Coming into the third-quarter earnings report, Kimberly-Clark (NYSE:KMB) investors had modest expectations for the consumer products giant's business outlook. Sales growth trends have been disappointing lately, and profits are being pinched by rising commodity costs that the company hasn't been able to pass along to customers through higher prices.

In its report released this week, Kimberly Clark wasn't able to show much progress in addressing those core challenges. The company signaled bigger changes ahead, though, as CEO Thomas Falk will be stepping down from his leadership position.

Let's take a closer look at the results.


Q3 2018

Q3 2017

Year-Over-Year Change


$4.6 billion

$4.7 billion


Net income

$451 million

$567 million


Earnings per share




Data source: Kimberly-Clark's financial filings.

What happened this quarter?

Broader trends held steady, with revenue falling in the core U.S. market and only expanding modestly in developing markets. Kimberly-Clark's profitability continued to fall due to rising input costs for commodities like plastic, pulp, and oil.

A woman pushing a stroller in the baby-cary supply aisle of a store.

Image source: Getty Images.

Highlights of the quarter:

  • Reported revenue slipped 2%, though after adjusting for foreign currency swings, organic sales increased 1%. That marked an acceleration over the prior quarter's flat result but still implied market-share losses. Rival Procter & Gamble (NYSE:PG), in contrast, posted a much-stronger 4% sales boost for the period.
  • Selling prices inched higher by 1% to represent a minor improvement over the prior quarter. The increase didn't send demand lower, either, as sales volumes rose 1%.
  • Kimberly-Clark again posted lower sales in the key U.S. market, which delivers a disproportionate amount of its annual earnings. Gains were more robust outside of the U.S.
  • Reported earnings fell 19%, but most of that slump can be explained by temporary exchange rate shifts. Adjusted profits, on the other hand, fell 7% as higher input prices more than offset savings from the company's cost-cutting program.
  • The company spent $173 million repurchasing its stock and delivered $347 million to shareholders through dividends.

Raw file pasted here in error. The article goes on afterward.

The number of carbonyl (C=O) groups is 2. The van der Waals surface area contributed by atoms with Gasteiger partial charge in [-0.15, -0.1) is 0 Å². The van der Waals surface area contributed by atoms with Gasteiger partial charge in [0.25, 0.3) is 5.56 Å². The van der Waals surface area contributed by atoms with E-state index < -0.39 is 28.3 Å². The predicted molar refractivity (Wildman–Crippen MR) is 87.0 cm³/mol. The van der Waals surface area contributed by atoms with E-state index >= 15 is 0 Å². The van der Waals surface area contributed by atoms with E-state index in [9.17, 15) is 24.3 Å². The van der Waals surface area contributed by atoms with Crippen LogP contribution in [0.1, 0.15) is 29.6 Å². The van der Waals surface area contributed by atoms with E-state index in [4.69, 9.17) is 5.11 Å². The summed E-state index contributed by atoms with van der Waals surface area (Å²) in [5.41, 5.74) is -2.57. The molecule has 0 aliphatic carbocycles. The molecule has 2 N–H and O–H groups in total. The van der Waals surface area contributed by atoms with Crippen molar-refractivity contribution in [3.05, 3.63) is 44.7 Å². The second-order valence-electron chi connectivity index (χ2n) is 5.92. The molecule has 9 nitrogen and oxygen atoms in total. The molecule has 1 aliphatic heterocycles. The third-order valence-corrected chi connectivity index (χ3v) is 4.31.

What management had to say

CEO Thomas Falk, who announced he is stepping down at the end of 2018, highlighted the company's steady earnings performance despite major market challenges and the volatility brought on by the company's price-boosting projects. "We delivered ... organic sales growth," Falk said, "reflecting our initiatives to improve selling prices."

"While our profitability was impacted by significant commodity and currency headwinds," Falk explained, "we continue to launch innovations, pursue our growth priorities and invest in our brands for long-term success." Executives said they were especially pleased with progress in the restructuring program that, combined with cost cuts, has allowed for significant cash returns to shareholders while Kimberly-Clark reported only modest earnings declines.

Looking forward

Management affirmed their outlook for a 1% organic sales boost this year compared to last year's flat result. That's a bit sluggish considering P&G is targeting healthier growth of between 2% and 3%.

Meanwhile, surging commodity costs spurred a second straight minor downgrade to Kimberly-Clark's earnings forecast, as adjusted profits are now expected to fall by at least 5% rather than declining between 2% and 5%.

Michael Hsu will take over the CEO position from Falk on Jan. 1 after serving as Kimberly Clark's chief operating officer since early 2017. His immediate challenge will be to keep sales volumes steady while implementing price increases across the portfolio. The incoming CEO will have the opportunity to make bigger changes to the growth strategy, too, which may be needed given Kimberly Clark's persistent struggles in its core U.S. consumer products segment.

This article represents the opinion of the writer, who may disagree with the “official” recommendation position of a Motley Fool premium advisory service. We’re motley! Questioning an investing thesis -- even one of our own -- helps us all think critically about investing and make decisions that help us become smarter, happier, and richer.